The Professor is currently reading You Don’t Look Like Anyone I Know: A True Story of Family, Face Blindness and Forgiveness, by Heather Sellers. Sellers has prosopagnosia, commonly known as face blindness.
The word comes from the Greek prosopon, face, and agnosia, lack of knowledge. You may recognize the gnosis (“knowledge”) root from English words like diagnose or agnostic. People with this condition are unable to recognize others by their faces. This is not “They tell me we met at a party once, but I don’t recognize you.” People with prosopagnosia may be looking directly at someone they know—even a spouse, family member, or friend—and still not be able to tell who they are. They use cues such as voice or gait to identify people, or find other ways of managing. The condition can be either congenital or brought on by a brain injury.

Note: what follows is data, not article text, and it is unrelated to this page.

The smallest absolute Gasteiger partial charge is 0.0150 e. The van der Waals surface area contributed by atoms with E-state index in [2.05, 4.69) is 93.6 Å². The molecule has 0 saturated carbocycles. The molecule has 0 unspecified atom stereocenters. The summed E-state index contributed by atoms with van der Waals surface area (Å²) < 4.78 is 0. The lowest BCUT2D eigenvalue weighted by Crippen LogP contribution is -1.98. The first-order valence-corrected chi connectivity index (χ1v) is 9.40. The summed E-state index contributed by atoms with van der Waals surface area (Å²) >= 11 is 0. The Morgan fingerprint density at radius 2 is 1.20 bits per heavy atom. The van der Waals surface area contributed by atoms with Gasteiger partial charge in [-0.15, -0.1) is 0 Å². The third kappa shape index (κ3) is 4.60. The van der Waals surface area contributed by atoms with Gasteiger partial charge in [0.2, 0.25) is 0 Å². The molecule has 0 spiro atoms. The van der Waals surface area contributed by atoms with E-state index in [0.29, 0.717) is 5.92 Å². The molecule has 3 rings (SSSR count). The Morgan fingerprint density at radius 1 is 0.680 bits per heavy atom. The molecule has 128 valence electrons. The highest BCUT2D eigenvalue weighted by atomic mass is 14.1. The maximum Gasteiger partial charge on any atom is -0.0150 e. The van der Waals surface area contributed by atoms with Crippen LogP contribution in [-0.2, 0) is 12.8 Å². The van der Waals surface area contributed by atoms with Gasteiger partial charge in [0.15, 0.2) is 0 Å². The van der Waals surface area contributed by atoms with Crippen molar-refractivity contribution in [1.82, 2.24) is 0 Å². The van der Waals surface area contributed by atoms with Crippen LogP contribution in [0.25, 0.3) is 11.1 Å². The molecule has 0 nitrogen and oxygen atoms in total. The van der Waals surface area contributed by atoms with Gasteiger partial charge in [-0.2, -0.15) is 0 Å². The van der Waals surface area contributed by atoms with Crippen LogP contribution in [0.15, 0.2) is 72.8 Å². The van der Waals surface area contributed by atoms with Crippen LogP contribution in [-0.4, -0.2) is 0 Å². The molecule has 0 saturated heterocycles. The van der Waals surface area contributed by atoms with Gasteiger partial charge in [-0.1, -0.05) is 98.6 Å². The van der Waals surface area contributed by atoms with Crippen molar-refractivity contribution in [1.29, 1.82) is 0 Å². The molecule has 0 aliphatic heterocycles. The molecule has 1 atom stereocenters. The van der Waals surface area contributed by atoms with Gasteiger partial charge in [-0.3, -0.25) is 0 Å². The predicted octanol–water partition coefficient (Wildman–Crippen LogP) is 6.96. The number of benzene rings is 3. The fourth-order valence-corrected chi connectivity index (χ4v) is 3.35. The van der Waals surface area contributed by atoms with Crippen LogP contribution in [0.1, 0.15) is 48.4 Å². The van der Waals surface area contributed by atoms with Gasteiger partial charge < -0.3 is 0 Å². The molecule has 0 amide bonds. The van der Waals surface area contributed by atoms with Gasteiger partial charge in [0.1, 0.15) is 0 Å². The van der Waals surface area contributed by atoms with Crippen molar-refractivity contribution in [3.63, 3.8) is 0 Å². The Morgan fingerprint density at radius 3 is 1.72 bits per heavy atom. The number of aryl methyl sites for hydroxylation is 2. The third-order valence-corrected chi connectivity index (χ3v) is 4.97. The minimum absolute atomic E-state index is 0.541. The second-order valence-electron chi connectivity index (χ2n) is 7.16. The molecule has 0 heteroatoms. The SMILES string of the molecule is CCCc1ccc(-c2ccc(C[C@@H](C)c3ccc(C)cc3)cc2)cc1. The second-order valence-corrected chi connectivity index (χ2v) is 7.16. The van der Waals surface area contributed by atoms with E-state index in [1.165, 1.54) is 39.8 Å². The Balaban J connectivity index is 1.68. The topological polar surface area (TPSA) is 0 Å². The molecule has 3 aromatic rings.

To read more about prosopagnosia, visit the National Institute of Neurological Disorders and Stroke.